Main causes of Irritable Bowel Syndrome in females: signs and treatments
Irritable bowel syndrome in females is a common functional digestive disorder that affects many girls and women worldwide.
It is a chronic condition that causes a range of uncomfortable symptoms, including abdominal pain, bloating, diarrhea, and constipation.
While the causes of Irritable bowel syndrome in females (IBS) are not entirely understood, several factors can contribute to its development.
This article provides an in-depth discussion of IBS in females, including its causes, symptoms, diagnosis and treatment options.
IBS has been found to be common in females. Research shows that IBS affects 2 to 3 times more women than men.
It is usually prevalent in females under the age of 50 years and in women with a family history of irritable bowel syndrome.
The exact cause of IBS is not fully understood, but several factors can contribute to its development. Some of these factors are discussed below:
Gut motility: Food digestion occurs through a process of coordinated contraction of the gut. This contraction results in the movement of food through the stomach to the small and large intestines.
In IBS, because the gut wall is more sensitive and excitable, sometimes these contractions occur too quickly causing diarrhea or they occur too slowly causing constipation.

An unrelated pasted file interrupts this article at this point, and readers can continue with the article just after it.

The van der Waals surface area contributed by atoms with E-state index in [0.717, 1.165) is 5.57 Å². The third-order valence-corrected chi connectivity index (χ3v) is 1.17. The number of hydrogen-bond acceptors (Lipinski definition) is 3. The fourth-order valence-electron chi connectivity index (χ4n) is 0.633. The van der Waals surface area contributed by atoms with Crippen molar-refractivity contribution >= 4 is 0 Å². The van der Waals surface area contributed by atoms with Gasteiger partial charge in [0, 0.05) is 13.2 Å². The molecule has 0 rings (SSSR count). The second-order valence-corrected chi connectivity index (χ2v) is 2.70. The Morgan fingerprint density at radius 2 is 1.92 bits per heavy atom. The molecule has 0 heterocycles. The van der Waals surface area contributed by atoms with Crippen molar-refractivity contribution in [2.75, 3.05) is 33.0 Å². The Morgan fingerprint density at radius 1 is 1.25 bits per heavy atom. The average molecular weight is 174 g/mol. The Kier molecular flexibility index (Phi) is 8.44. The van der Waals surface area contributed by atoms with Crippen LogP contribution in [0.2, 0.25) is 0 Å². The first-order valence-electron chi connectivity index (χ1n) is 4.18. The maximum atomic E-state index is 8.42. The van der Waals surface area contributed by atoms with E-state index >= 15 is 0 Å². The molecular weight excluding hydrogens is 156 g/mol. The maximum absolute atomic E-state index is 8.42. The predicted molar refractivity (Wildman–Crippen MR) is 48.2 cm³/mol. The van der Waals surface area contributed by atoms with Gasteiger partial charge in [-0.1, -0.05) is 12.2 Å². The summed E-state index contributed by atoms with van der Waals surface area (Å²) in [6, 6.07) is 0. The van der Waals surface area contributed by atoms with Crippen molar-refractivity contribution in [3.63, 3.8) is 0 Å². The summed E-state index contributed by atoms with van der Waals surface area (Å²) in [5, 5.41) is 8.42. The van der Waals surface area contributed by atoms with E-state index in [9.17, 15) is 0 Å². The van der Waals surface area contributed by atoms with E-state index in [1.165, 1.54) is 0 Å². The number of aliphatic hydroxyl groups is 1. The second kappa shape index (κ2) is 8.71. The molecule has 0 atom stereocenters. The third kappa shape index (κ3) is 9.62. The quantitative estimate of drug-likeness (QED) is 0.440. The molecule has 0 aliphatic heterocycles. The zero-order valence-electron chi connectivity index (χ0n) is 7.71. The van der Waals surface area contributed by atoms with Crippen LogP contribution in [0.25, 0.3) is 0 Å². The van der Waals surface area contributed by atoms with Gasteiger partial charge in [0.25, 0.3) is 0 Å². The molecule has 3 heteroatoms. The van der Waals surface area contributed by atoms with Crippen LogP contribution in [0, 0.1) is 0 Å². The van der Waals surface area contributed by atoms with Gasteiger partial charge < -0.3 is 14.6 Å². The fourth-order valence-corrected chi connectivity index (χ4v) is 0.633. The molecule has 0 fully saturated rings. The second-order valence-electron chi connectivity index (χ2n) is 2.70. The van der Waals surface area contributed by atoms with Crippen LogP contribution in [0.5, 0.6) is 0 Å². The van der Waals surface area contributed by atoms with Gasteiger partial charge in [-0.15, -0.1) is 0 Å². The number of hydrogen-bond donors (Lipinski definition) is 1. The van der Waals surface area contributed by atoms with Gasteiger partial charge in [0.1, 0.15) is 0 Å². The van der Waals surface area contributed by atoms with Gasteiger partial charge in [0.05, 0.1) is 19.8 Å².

Nervous system: There is a bidirectional communication between the nerves in the gut and the brain.
When there is a poor coordination of signals between these two organs, this may cause the gut to overreact to changes that typically occur in the digestive process.
This can result in the symptoms of IBS which include pain, diarrhea or constipation.
Infection: IBS can also develop after a severe bout of gastrointestinal infection caused by a bacteria or virus.
This is because during an acute infection, the contraction of the small intestine and colon are affected and this may persist following the infection and cause symptoms of IBS.
Other causes of irritable bowel syndrome in females include bacterial overgrowth in the small intestine and food sensitivity.
Although the symptoms of IBS can vary from woman to woman, for most females, it can range from mild to severe, and it is usually recurrent. The most common IBS symptoms in women include:
Abdominal pain and discomfort: This is one of the hallmark symptoms of IBS. This pain is usually like menstrual cramps in nature, frequently worsened by meals and relieved by bowel movement.
Change in stool frequency and/or consistency: Changes in bowel habits are common in females with IBS. Some may experience frequent diarrhea, others may have constipation and some others experience alternating constipation and diarrhea.